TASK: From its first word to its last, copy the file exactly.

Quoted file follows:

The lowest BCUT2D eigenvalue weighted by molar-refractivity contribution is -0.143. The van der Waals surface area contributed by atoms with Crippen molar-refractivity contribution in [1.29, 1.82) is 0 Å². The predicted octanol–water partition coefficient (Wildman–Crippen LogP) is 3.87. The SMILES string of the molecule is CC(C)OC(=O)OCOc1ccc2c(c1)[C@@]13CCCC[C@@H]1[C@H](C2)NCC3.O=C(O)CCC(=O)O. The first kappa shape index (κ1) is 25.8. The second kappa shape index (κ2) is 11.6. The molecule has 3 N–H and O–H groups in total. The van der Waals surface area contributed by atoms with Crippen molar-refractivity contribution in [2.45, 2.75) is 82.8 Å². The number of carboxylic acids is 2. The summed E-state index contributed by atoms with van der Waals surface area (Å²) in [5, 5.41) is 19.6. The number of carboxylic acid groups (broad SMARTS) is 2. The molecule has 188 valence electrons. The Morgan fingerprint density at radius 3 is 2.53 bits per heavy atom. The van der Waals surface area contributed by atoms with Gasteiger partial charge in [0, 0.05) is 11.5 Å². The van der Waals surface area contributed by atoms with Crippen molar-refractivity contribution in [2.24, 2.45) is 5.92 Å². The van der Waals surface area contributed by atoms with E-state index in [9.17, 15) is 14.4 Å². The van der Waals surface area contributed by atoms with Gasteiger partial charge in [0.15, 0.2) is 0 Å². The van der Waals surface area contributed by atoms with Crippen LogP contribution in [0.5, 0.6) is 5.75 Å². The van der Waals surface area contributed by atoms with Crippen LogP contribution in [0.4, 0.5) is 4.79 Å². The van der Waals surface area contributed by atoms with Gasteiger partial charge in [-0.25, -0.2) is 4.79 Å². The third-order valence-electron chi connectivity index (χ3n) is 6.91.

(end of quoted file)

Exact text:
The lowest BCUT2D eigenvalue weighted by molar-refractivity contribution is -0.143. The van der Waals surface area contributed by atoms with Crippen molar-refractivity contribution in [1.29, 1.82) is 0 Å². The predicted octanol–water partition coefficient (Wildman–Crippen LogP) is 3.87. The SMILES string of the molecule is CC(C)OC(=O)OCOc1ccc2c(c1)[C@@]13CCCC[C@@H]1[C@H](C2)NCC3.O=C(O)CCC(=O)O. The first kappa shape index (κ1) is 25.8. The second kappa shape index (κ2) is 11.6. The molecule has 3 N–H and O–H groups in total. The van der Waals surface area contributed by atoms with Crippen molar-refractivity contribution in [2.45, 2.75) is 82.8 Å². The number of carboxylic acids is 2. The summed E-state index contributed by atoms with van der Waals surface area (Å²) in [5, 5.41) is 19.6. The number of carboxylic acid groups (broad SMARTS) is 2. The molecule has 188 valence electrons. The Morgan fingerprint density at radius 3 is 2.53 bits per heavy atom. The van der Waals surface area contributed by atoms with Gasteiger partial charge in [0, 0.05) is 11.5 Å². The van der Waals surface area contributed by atoms with Crippen molar-refractivity contribution in [2.24, 2.45) is 5.92 Å². The van der Waals surface area contributed by atoms with E-state index in [9.17, 15) is 14.4 Å². The van der Waals surface area contributed by atoms with Gasteiger partial charge in [0.15, 0.2) is 0 Å². The van der Waals surface area contributed by atoms with Crippen LogP contribution in [0.5, 0.6) is 5.75 Å². The van der Waals surface area contributed by atoms with Crippen LogP contribution in [0.4, 0.5) is 4.79 Å². The van der Waals surface area contributed by atoms with Gasteiger partial charge in [-0.25, -0.2) is 4.79 Å². The third-order valence-electron chi connectivity index (χ3n) is 6.91.